But here is the problem. City Council decided in June it wishes to see responses to calls about those in mental crisis to be handled by civilian agencies, not the police, yet the proposal from the police is that the police should remain in charge of this expanded service. The reality is that once the expanded police services are in place the police will ensure they are not reduced. and they will continue to be a danger to people in crisis.

TPAC believes it makes more sense for the police service to transfer the money for the existing MCITs and the proposed expansion to community agencies so that they can provide this service as decided by Toronto City Council. We believe that community agencies can have a civilian service up and running as quickly as the Toronto police service could expand the MCIT service if those funds are made available to them.

We wished the Police Service Board had agreed. There’s a struggle ahead to protect those in mental crisis.

3. The complicated body worn camera policy

TPAC has consistently imposed spending a great level of spending of body cameras: there is no reason to think they will make any improvement in. the way in which policing is done, nor will they bring accountability. But the decision has bene made to purchase the cameras and a policy has been developed, and approve, for their use. See: https://www.tpsb.ca/component/jdownloads/send/32-agendas/650-november-24-2020-agenda

Here’s an introduction to the policy: “Strong levels of discretion in the activation of the cameras have resulted in negligible, and even negative outcomes. However, overly restrictive conditions can also result in negative outcomes, including compromising the right to privacy of officers and the public. Conversely, overly restrictive conditions on the activation of Body Worn Cameras may result in police officers being required to activate cameras during innocuous interactions that are unrelated to law enforcement or investigation, thus building new barriers to trust-building in daily interactions between Service Members and members of the public.”
The policy says: “the proposed Policy requires Service Members to record all direct interactions with the public, with clearly defined and restricted exceptions developed in consultation with the IPC to protect the dignity and privacy of members of the public in specific and highly sensitive situations. Further, the proposed Policy establishes strict restrictions on access to BWC recordings, and a clear audit trail requirement that facilitates ongoing monitoring to guard against unauthorized and unjustified access to recordings.”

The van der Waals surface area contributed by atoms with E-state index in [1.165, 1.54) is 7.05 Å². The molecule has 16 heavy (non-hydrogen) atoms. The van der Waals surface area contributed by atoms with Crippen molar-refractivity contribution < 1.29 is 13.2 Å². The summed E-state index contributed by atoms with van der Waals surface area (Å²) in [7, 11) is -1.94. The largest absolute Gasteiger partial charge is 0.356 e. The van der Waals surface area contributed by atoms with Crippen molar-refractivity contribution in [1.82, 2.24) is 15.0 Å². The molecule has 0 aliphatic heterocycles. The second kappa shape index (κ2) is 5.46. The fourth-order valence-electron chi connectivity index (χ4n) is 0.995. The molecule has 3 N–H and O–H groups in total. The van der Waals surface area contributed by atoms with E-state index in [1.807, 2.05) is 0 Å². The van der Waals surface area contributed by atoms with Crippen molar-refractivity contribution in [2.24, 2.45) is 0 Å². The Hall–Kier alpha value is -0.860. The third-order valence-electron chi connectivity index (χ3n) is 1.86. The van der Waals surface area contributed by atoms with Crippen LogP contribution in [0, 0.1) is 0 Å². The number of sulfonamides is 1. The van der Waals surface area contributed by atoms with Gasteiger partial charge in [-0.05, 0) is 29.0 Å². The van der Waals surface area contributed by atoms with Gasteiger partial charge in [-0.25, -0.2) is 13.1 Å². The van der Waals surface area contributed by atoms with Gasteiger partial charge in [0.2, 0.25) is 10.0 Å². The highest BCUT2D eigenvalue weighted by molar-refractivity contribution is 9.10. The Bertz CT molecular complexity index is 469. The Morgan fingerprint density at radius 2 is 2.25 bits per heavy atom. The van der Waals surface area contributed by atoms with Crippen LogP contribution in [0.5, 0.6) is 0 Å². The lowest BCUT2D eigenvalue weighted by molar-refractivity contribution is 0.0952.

Which means: sometimes the camera is on, and sometimes it is not. It is a complicated policy. We will see how it plays out in the hands of individual officers.

4. Collecting racial data

The Toronto Police Service has begun a series of information sessions about the TPS race data collection strategy.
See: http://www.torontopolice.on.ca/race-based-data/

But with all the talk about data collection, training and community consultations, there has been no willingness to heed the Ontario Human Rights Commission’s call for legally binding remedies. The OHRC called on the TPS, TPSB and the City of Toronto to formally establish a process with Black communities and organizations and the OHRC, to adopt legally binding remedies that will result in fundamental shifts in the practices and culture of policing, and address and eliminate systemic racism and anti-Black racial bias in policing. That’s not in the policy.

Peel Regional Police has signed any agreement with the OHRC which includes legally binding obligations. Why can’t Toronto agree??

5. RE-funding police in Alberta

The Calgary Police Board has taken the defunding call seriously. It has proposed cuts of $26 million from the police budget of $414 million, or a 6 per cent cut. Some sixty new positions (costing $10 million) will not be funded; $10 million will be re-allocated from the police to alternative call response organizations regarding those in mental crisis; $ 8 million will be given from the police budget to social organizations; and the costs of COVID, estimated at $20 million, will be absorbed by the police.

The police chief has agreed to these changes.

But the Minister of Justice for Alberta is furious. He says if the Calgary Board tries to defund the police, he will find ways to step in so funds are not cut - a good example of a provincial government exercising its political muscle to interfere with local decisions. Edmonton is also on the point of deciding to reassign $11 million from the police budget.

If the Councils and the Chiefs of police agree with the cuts, what’s the minister’s problem?

6. Subscribe to the Bulletin

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Toronto Police Accountability Coalition
Tel: 416-977-5097 E-mail: info@tpac.ca